On some occasions, the Inbox provider will decide to re-open the inbox after a certain amount of months (commonly 7-14) and turn it into a spam recycled spam trap or a “zombie trap”. This email address will stop hard bouncing and start to accept emails; it will not register any other activity but will be very bad for your sender reputation in that particular ISP. As long as you have been emailing every address at least once a quarter since the day it signed up and you have been efficiently managing your hard bounces, you will catch it at the hard bounce and avoid the trap. If you, however, leave a list too long, try to wake up an old list or attain a list from elsewhere (purchase, rent etc.) you run the risk if acquiring spam traps which you will not know about until you have sent many emails to that list and you segment based on opens or lack of.

3. Typos
It may not be obvious but people sometimes spell their own address wrong. Email to these address might not always hard bounce either, they will simply swallow email up like a black hole.
Sadly some typo black-hole domains have been acquired by email security organisations and act like zombie traps.
It is worth while avoiding getting them on your list in the first place but look out for them as you analyse records which have never reacted to an email from you.
If the typo is in the prefix you may never know it is a typo, so it is best to try to help the user spell it right when they first sign-up.

4. Deliverability

One variable which really helps to eliminate is your ability to get the email in front of the recipient in the first place. You cannot really know if they are worth trying to engage or if they are abandoned etc. if they are not getting the email for some reason or another, so you need to test for deliverability at some stage in a re-engagement process.

Normally this is one of the last things you do in a re-engagement process…

These problems can come in 5 main flavours:

  1. High Risk Content
    Your content, from the copy to the HTML could be triggering content spam filters at recipient’s inboxes causing them to be catagorised as spam and consequently junked. This can from key words, image to text ratio, hidden content, phishing issues and more. How much of the content is tolerated can be decided upon by your sender reputation in that ISP…You get around this by experimenting with safer content just to get a reaction, eg: at least 60% text, upto 40% images & 3 images not all touching; plain text only with one or two tracked links or simply requesting a reply.
  2. Email Address & Domain Blocking
    In clients like MS Outlook, if someone hits the spam button you don’t get to know about it, like you would from an ISP with a feedback loop; this means that when they hit the button your from address is blacklisted in that inbox, probably forever. There are a few inboxes which work this way, some installed clients some server side web-apps etc. Some can even tell the mail admin about it and cause them block all mail from that address to all users. Most of these are business servers of course. Some of these servicesYou can get around this by targeting people who have not opened in a long while from a different email address all together with a reminder of who you are and how they know you.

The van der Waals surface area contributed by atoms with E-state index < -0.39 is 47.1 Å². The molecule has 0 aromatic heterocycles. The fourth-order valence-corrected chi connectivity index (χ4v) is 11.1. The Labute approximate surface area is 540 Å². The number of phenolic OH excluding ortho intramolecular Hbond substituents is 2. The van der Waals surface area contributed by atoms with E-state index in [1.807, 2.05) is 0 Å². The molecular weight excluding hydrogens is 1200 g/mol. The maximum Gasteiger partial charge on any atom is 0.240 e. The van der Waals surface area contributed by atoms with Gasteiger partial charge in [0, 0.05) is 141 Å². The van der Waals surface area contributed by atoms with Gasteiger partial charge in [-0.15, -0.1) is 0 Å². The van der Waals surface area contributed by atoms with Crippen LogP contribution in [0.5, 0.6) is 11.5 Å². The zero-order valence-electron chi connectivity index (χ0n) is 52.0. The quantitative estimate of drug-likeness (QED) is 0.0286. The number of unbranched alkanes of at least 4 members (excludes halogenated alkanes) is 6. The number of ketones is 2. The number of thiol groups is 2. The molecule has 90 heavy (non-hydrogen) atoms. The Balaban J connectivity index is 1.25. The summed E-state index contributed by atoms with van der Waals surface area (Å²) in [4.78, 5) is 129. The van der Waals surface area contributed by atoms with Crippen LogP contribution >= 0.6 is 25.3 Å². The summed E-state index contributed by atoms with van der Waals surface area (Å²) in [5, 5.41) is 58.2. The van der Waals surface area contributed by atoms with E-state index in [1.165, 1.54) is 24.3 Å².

3. Bad Reputation
    If your reputation in a particular ISP is not good your inbox placement and general email acceptance can be at risk. As you may or may not already know, your reputation is a direct result of your recipient’s reactions to your emails in that ISP or inbox host. So recipients hitting the spam button a lot is bad and high number of opens and replies is good – the main point is to prioritise messaging rather than marketing and then give users the opportunity to manually safelist marketing emails with various flagging options.If you collect your subscribers in the right way, this should never be a real problem for you and you could explore Sender Score Certification to remove further ambiguity.
    If your data collection methods do push the ISP’s and recipients’ definitions of permission, this is likely to be a problem for you. You will need to do a very good clean of your existing data and alter your methods or collection and emailing, in some cases severely, in order to prove to the ISPs that you deserve the inbox placement you want because you are essentially in breach of all of their Ts & Cs for email senders.
  4. Black Listing
    This is not really an engagement issue but more of a data collection and email compliance issue but will obviously cause lack of engagement because it is a sure fire way to avoid the inbox.
    If you have previously hit space traps or been marked as spam by many recipients, you domain or IP address could have been blacklisted, this could have either been on a specific ISP or a more open backlist which other filters refer to. Most of these will allow you to apply for a delisting but there are correct answers to their questions and they can tell if you are lying. IP backlisting is slightly more common because there are more IP lists out there because it is an older and far more proven tool to stop real spammers. Some backlists are worse than others and some you are likely to know about because your ISP may have been listed as a result eg: Spamhaus.
    The idea to avoid this is to only send to people who have provided their email address in the process of wanting to receive emails, not forced or sneaked; don’t buy lists, don’t scraped from the web and don’t guess addresses.
    Once you have tidied up your act you can ask for delistings, although it would be worth experimenting with a new domain and IP.

Can you think of any more reasons, could some reasons be more important than others, do some reasons only apply to some senders?

[image source cynthiakane.com]